12. Rhyme Dust of Snow by Robert Frost The way a crow Shook down on me The dust of snow From a hemlock tree Has given my heart A change of mood And save some part Of a day I had rued. Rhyme is when the endings of the words sound the same.

  13. INTERNAL RHYME • Internal Rhyme – rhyme within a line • Time, Slime, Mime • Internal Rhyme – Scornfully scaly snake which held his very fate • While I nodded nearly napping, suddenly their came a tapping

  14. Rhyme Scheme Dust of Snow by Robert Frost The way a crow Shook down on me The dust of snow From a hemlock tree Has given my heart A change of mood And save some part Of a day I had rued. Poems of more than one stanza often repeat the same rhyme scheme in each stanza. A B A B C D C D Rhyme scheme is the pattern of rhyming words at the end of each line. Not all poetry has a rhyme scheme. They are not hard to identify, but you must look carefully at which words rhyme and which do not.

  15. COUPLET • A rhymed pair of lines. • EXAMPLE: From what I’ve tasted of desire I hold with those who favor fire. –Robert Frost, “Fire and Ice”

  16. Repetition Inside Inside the house (I get ready)Inside the car (I go to school)Inside the school(I wait for the bell to ring) Repetition is the repeating of a sound, word, or phrase for emphasis. Conveys a feeling of anticipation

  17. Figurative Language Whenever you describe something by comparing it with something else, you are using figurative language. Figurative language is any language that goes beyond the literal meaning of words in order to furnish new effects or fresh insights into an idea or a subject. The most common figures of speech are simile, metaphor, and alliteration. Figurative language is used in poetry to compare two things that are usually not thought of as being alike.

  18. SIMILE • A comparison using like or as. • EXAMPLES: As brave as a lion, As dumb as an ox

  19. METAPHOR • A figure of speech in which one thing is spoken as though it were something else, a direct comparison of two unlike things. Clouds are cotton candy. Grandpa was a mule. Tom is a rock. They are fluffy. They are stubborn. They are hard.

  20. EXTENDED METAPHOR • A figure of speech that compares two essentially unlike things at some length and in several ways. • EXAMPLE: “All the world’s a stage, And all the men and women merely players.” --William Shakespeare, As You Like It

  21. PERSONIFICATION • Figurative language in which a nonhuman subject is given human characteristics • EXAMPLE: The wind gently called her name

  22. CONSONANCE • Repetition of internal or ending consonant sounds of words close together in poetry. He clasps the crag with crooked hands; Close to the sun in lonely lands; Ringed with the azure world he stands. - “The Eagle” by Lord Alfred Tennyson

  23. ASSONANCE • The repetition of the vowel sounds followed by different consonants in two or more stressed syllables. • EXAMPLES:  “Men sell the wedding bells.” “Strips of tinfoil winking like people”

  24. ALLITERATION • Repetition of the same, initial consonant sounds • EXAMPLES: Soft Sighing of the Sea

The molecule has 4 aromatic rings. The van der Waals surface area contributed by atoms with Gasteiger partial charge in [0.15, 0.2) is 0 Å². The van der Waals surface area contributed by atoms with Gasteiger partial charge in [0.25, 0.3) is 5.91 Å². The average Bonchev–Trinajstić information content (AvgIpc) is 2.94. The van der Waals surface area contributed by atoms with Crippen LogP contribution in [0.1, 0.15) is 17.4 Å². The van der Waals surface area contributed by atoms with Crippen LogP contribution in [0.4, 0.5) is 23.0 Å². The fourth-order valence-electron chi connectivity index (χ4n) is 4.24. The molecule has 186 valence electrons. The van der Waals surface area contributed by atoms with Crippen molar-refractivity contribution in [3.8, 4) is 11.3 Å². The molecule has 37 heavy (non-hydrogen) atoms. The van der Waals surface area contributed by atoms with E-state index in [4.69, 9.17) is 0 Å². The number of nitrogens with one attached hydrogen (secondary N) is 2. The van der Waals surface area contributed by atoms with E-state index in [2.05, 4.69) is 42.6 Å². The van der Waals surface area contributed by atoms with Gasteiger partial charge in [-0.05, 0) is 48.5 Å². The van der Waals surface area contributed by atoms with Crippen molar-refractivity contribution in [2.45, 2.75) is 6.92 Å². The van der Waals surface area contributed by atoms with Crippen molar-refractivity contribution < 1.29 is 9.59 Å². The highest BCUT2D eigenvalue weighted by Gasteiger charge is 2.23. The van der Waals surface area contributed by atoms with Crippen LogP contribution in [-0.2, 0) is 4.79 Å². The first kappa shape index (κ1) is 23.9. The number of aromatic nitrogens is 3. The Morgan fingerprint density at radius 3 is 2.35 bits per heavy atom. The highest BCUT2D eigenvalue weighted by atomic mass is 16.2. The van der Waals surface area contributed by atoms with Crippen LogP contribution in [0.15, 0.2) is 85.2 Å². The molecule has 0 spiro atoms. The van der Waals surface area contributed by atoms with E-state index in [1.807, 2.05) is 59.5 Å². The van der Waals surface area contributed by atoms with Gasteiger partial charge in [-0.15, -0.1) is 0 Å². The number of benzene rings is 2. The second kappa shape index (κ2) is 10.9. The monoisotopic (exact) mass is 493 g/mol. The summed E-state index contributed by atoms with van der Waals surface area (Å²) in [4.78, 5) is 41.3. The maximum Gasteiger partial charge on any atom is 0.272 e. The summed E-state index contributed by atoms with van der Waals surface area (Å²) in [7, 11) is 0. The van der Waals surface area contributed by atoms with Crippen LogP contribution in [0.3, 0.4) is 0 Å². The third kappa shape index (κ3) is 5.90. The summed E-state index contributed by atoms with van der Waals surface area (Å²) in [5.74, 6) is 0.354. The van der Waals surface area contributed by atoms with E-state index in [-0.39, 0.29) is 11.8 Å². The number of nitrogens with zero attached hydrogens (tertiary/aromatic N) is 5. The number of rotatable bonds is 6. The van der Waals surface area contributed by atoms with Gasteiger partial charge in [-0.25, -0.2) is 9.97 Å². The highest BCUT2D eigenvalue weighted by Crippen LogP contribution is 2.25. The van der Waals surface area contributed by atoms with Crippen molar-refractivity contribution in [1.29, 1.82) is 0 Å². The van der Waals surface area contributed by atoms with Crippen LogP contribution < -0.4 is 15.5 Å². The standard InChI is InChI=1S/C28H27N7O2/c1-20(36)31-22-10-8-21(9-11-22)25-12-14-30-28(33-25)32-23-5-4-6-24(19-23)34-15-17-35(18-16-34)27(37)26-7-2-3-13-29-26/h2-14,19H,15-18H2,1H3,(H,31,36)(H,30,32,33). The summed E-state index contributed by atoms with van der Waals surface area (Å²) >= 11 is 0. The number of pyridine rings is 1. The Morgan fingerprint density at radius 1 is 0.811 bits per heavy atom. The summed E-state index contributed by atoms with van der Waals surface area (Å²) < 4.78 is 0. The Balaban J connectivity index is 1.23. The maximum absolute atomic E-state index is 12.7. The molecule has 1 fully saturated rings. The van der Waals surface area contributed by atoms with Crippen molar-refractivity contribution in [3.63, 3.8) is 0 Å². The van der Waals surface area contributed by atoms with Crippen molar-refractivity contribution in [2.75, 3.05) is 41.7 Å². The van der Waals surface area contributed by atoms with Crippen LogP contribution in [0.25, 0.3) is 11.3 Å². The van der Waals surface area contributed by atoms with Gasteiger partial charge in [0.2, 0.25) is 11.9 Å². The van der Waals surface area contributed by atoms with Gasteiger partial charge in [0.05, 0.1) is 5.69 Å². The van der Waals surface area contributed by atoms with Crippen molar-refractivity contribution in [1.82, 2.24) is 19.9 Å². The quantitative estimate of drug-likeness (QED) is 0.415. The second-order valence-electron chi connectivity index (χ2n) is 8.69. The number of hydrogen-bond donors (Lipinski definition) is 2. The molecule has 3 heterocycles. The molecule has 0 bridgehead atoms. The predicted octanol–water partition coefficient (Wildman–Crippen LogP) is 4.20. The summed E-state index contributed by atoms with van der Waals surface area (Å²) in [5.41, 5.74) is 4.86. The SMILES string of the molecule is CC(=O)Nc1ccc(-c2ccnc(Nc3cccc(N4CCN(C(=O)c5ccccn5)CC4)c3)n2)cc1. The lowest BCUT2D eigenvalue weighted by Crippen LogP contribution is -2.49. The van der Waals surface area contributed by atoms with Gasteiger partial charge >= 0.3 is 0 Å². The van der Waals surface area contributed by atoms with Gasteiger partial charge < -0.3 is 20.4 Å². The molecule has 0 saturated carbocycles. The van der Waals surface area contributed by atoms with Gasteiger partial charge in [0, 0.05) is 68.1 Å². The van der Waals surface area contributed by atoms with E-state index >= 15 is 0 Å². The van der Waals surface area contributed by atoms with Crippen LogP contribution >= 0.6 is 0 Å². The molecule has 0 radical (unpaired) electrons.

25. ONOMATOPOEIA • The use of words that imitate sounds. • Bang, Buzz, Thud, Hiss, Woof, Quack

  26. IMAGERY • Usually these words or phrases create a picture in the reader’s mind. Some imagery appeals to the other FIVE senses (sight, hearing, touch, taste, smell). • EXAMPLES: • Sight – smoke mysteriously puffed our from his ears • Sound – he could hear a faint but distant thump • Touch – the burlap wall covering scraped his skin • Taste – a salty tear ran down his cheek • Smell – the scent of cinnamon floated into his nostrils

  27. ALLUSION • An indirect reference to a famous person, place, event, or literary work. • EXAMPLE: See the lights, See the party, the ball gowns, I see you make your way through the crowd. And say hello, little did I know . . . –Taylor Swift, Love Story

  28. ALLEGORY • A work with two levels of meaning—a literal one and a symbolic one. • Animal Farm Symbolically, it is about the Russian Revolution and Stalin’s rule. Literally about animals who overtake their farm and run it themselves.

  29. HYPERBOLE • A bold, deliberate overstatement not intended to be taken seriously. The purpose is to emphasize the truth of the statement. He weighs a ton. I could eat a horse.

  30. OXYMORON • The junction of words which, at first view, seem to be contradictory, but surprisingly this contradictions expresses a truth or dramatic effect. • EXAMPLES: Pretty ugly Icy hot

  31. DICTION • A writer’s or speaker’s choice of words and way of arranging the words in sentences. A few words on diction. . . Connotation Denotation Snake any of numerous scaly, legless, sometimes venomous reptiles; having a long, tapering, cylindrical body and found in most tropical and temperate regions evil or danger

  32. Tone "I shall be telling this with a sigh/ Somewhere ages and ages hence:/ Two roads diverged in a wood, and I, /I took the one less traveled by,/ And that has made all the difference." -From “The Road Not Taken” By Robert Frost ~In this example, Frost is commonly interpreted as looking back on his experience with joy. That is true, if he were to speak those lines cheerfully. However, imagine that he actually sighs when he says "sigh" and he appears sullen when he says "And that has made all the difference." The entire meaning of the poem is changed, and Frost is, indeed, not thrilled with the choice he made in the past. • The author’s attitude about a subject • This is implied throughout the work